According to a new Lifeway Research survey, Hispanic congregations in the United States have seen significant growth amongst their members and in outreach efforts.
"For decades, the Hispanic population in the U.S. has been growing exponentially, and it is imperative for churches to be informed about the specific needs of this community," said director of global publishing for Lifeway Recursos Giancarlo Montemayor. "This study will help us to continue the ongoing conversation of how to serve our brothers and sisters in a more strategic way."
The survey found that just over half of Hispanic churches (54 percent) have been established since 2000, including 32 percent that were founded in 2010 or later. Meanwhile, less than 1 in 10 (9 percent) were established in 1950.
Most congregants comprise 58 percent of first Americans born outside of the country, followed by 24 percent who are second generation, with parents who were born outside of the U.S. Additionally, just 17 percent of U.S.-born church members have parents who were also born in the U.S. For this reason, most services are conducted in Spanish (53 percent). Twenty-two percent of services are bilingual.
For the average Hispanic Protestant church, 35 percent of the congregation is under the age of 30, with 18 percent being under 18 years old. Another 38 percent are between 30-49, and 28 percent are at least 50 years old.
"The growth in the number of Hispanic churches in the U.S. has been remarkable," said Lifeway Research executive director Scott McConnell. "While some of these congregations were started within Anglo churches — 14 percent of Hispanic congregations in this study currently are conducting services within a church that is predominantly non-Hispanic — the missional impetus has clearly come from within the Hispanic community itself as two-thirds of these congregations are led by first-generation immigrant pastors."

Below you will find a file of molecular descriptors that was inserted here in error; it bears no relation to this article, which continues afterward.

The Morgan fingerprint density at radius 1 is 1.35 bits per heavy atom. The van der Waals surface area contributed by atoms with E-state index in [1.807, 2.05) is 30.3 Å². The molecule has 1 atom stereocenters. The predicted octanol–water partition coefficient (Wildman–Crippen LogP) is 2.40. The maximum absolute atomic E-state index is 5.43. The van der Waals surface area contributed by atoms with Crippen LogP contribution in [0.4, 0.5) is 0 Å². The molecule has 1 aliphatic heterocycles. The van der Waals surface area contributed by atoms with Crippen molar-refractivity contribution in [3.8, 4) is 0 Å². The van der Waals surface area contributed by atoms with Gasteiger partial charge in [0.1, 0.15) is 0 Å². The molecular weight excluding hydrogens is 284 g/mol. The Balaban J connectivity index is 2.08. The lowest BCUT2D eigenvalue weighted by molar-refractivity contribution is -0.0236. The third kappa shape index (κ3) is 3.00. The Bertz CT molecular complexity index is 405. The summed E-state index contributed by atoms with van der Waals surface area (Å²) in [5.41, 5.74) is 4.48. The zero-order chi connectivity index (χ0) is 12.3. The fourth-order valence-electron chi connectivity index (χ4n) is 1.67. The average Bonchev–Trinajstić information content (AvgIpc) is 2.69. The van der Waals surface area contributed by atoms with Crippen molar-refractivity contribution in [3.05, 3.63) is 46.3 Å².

Lifeway Research also found that 32 percent of churches have grown in the past three years, despite the COVID-19 pandemic. Before the pandemic, average church attendance was 136 in January 2020, while 13 percent of churches are still at their pre-pandemic levels. The average number of people in attendance at Hispanic churches in the U.S. is 115.
Hispanic churches have also made increased evangelistic efforts, including 79 percent of pastors who regularly schedule opportunities for members to share the gospel. Outreach activities include inviting people to church (86 percent), sharing church activities via social media (74 percent), community programs like toy drives or food or clothes distribution (58 percent), special children's events like Vacation Bible School, fall festivals or Easter egg hunts (59 percent), and church members sharing the gospel in conversations (56 percent).
Additionally, 39 percent of congregations did door-to-door evangelism (30 percent), 24 percent received evangelism training and 12 percent provided financial support for a new church start. A mere one percent, however, said they have been unable to carry out these sorts of activities lately.
The outreach efforts have shown to be effective as nearly half (47 percent) said that 10 or more people have decided to dedicate their lives to Christ in the last year, including 24 percent who have seen about 20 or more commitments. Conversely, less than 10 percent reported no new commitments.
Pastors note that those who have committed their lives to Christ have stuck around, including 73 percent of whom have become active participants in their churches.
Additionally, 88 percent of Hispanic Protestant pastors say they have heard reports of transformed lives at their churches.
"Hispanic congregations are very active in engaging new people," McConnell said. "Not only is there much evangelistic activity in Hispanic churches, but God is also blessing them with new people who commit to following Jesus Christ."
The survey was conducted online between Sept. 6 – Nov. 1, 2022, with 692 pastors of Hispanic Congregations in the U.S. that are at least 50 percent Hispanic.
Photo courtesy: ©Getty Images/Ehrlif
Milton Quintanilla is a freelance writer and content creator. He is a contributing writer for Christian Headlines and the host of the For Your Soul Podcast, a podcast devoted to sound doctrine and biblical truth. He holds a Masters of Divinity from Alliance Theological Seminary.